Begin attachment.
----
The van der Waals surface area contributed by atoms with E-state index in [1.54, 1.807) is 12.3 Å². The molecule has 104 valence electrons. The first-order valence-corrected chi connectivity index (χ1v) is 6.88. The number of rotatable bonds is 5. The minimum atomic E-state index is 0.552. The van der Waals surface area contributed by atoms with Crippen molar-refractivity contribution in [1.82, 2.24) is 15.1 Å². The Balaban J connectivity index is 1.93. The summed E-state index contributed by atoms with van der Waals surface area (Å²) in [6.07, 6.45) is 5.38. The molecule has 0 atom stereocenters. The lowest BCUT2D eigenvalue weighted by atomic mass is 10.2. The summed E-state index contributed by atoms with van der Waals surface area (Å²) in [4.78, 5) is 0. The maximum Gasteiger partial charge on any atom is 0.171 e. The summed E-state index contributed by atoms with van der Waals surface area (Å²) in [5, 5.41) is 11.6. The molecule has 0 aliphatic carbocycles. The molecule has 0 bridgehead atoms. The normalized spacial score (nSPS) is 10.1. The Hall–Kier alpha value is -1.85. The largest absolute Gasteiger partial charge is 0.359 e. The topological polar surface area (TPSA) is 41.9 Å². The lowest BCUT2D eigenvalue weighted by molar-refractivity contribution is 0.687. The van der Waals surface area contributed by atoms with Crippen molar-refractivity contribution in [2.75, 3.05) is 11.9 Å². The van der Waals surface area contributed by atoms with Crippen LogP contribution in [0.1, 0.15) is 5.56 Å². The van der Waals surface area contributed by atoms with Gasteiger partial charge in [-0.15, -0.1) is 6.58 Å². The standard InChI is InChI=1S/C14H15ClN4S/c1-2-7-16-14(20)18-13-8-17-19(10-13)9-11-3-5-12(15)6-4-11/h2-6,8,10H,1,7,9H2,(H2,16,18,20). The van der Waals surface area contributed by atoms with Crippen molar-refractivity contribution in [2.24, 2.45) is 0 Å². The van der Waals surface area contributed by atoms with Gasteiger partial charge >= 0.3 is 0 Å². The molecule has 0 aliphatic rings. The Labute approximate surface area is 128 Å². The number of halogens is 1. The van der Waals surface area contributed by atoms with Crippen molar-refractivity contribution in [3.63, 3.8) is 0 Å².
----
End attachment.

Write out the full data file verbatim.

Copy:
The van der Waals surface area contributed by atoms with E-state index in [1.54, 1.807) is 12.3 Å². The molecule has 104 valence electrons. The first-order valence-corrected chi connectivity index (χ1v) is 6.88. The number of rotatable bonds is 5. The minimum atomic E-state index is 0.552. The van der Waals surface area contributed by atoms with Crippen molar-refractivity contribution in [1.82, 2.24) is 15.1 Å². The Balaban J connectivity index is 1.93. The summed E-state index contributed by atoms with van der Waals surface area (Å²) in [6.07, 6.45) is 5.38. The molecule has 0 atom stereocenters. The lowest BCUT2D eigenvalue weighted by atomic mass is 10.2. The summed E-state index contributed by atoms with van der Waals surface area (Å²) in [4.78, 5) is 0. The maximum Gasteiger partial charge on any atom is 0.171 e. The summed E-state index contributed by atoms with van der Waals surface area (Å²) in [5, 5.41) is 11.6. The molecule has 0 aliphatic carbocycles. The molecule has 0 bridgehead atoms. The normalized spacial score (nSPS) is 10.1. The Hall–Kier alpha value is -1.85. The largest absolute Gasteiger partial charge is 0.359 e. The topological polar surface area (TPSA) is 41.9 Å². The lowest BCUT2D eigenvalue weighted by molar-refractivity contribution is 0.687. The van der Waals surface area contributed by atoms with Crippen molar-refractivity contribution in [2.75, 3.05) is 11.9 Å². The van der Waals surface area contributed by atoms with Crippen LogP contribution in [0.1, 0.15) is 5.56 Å². The van der Waals surface area contributed by atoms with Gasteiger partial charge in [-0.15, -0.1) is 6.58 Å². The standard InChI is InChI=1S/C14H15ClN4S/c1-2-7-16-14(20)18-13-8-17-19(10-13)9-11-3-5-12(15)6-4-11/h2-6,8,10H,1,7,9H2,(H2,16,18,20). The van der Waals surface area contributed by atoms with Crippen molar-refractivity contribution in [2.24, 2.45) is 0 Å². The van der Waals surface area contributed by atoms with Gasteiger partial charge >= 0.3 is 0 Å². The molecule has 0 aliphatic rings. The Labute approximate surface area is 128 Å². The number of halogens is 1. The van der Waals surface area contributed by atoms with Crippen molar-refractivity contribution in [3.63, 3.8) is 0 Å².